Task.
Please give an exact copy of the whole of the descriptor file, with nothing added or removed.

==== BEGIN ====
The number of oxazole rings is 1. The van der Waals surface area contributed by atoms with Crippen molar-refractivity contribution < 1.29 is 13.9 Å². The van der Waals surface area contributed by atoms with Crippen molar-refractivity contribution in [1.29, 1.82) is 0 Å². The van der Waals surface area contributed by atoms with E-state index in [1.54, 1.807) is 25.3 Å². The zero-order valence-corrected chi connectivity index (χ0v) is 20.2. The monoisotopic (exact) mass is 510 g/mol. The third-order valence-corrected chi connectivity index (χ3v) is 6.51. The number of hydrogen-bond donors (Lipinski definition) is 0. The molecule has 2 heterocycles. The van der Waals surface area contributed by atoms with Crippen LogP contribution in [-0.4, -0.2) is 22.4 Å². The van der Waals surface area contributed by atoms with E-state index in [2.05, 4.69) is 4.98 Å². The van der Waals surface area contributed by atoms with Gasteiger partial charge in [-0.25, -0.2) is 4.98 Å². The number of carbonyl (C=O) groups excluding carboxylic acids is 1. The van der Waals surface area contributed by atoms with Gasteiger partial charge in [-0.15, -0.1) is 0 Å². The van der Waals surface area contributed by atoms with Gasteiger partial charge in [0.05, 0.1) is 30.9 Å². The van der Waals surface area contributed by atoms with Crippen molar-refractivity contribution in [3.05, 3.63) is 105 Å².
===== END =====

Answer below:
The number of oxazole rings is 1. The van der Waals surface area contributed by atoms with Crippen molar-refractivity contribution < 1.29 is 13.9 Å². The van der Waals surface area contributed by atoms with Crippen molar-refractivity contribution in [1.29, 1.82) is 0 Å². The van der Waals surface area contributed by atoms with E-state index in [1.54, 1.807) is 25.3 Å². The zero-order valence-corrected chi connectivity index (χ0v) is 20.2. The monoisotopic (exact) mass is 510 g/mol. The third-order valence-corrected chi connectivity index (χ3v) is 6.51. The number of hydrogen-bond donors (Lipinski definition) is 0. The molecule has 2 heterocycles. The van der Waals surface area contributed by atoms with Crippen LogP contribution in [-0.4, -0.2) is 22.4 Å². The van der Waals surface area contributed by atoms with E-state index in [2.05, 4.69) is 4.98 Å². The van der Waals surface area contributed by atoms with Gasteiger partial charge in [-0.25, -0.2) is 4.98 Å². The number of carbonyl (C=O) groups excluding carboxylic acids is 1. The van der Waals surface area contributed by atoms with Gasteiger partial charge in [-0.15, -0.1) is 0 Å². The van der Waals surface area contributed by atoms with Gasteiger partial charge in [0.05, 0.1) is 30.9 Å². The van der Waals surface area contributed by atoms with Crippen molar-refractivity contribution in [3.05, 3.63) is 105 Å².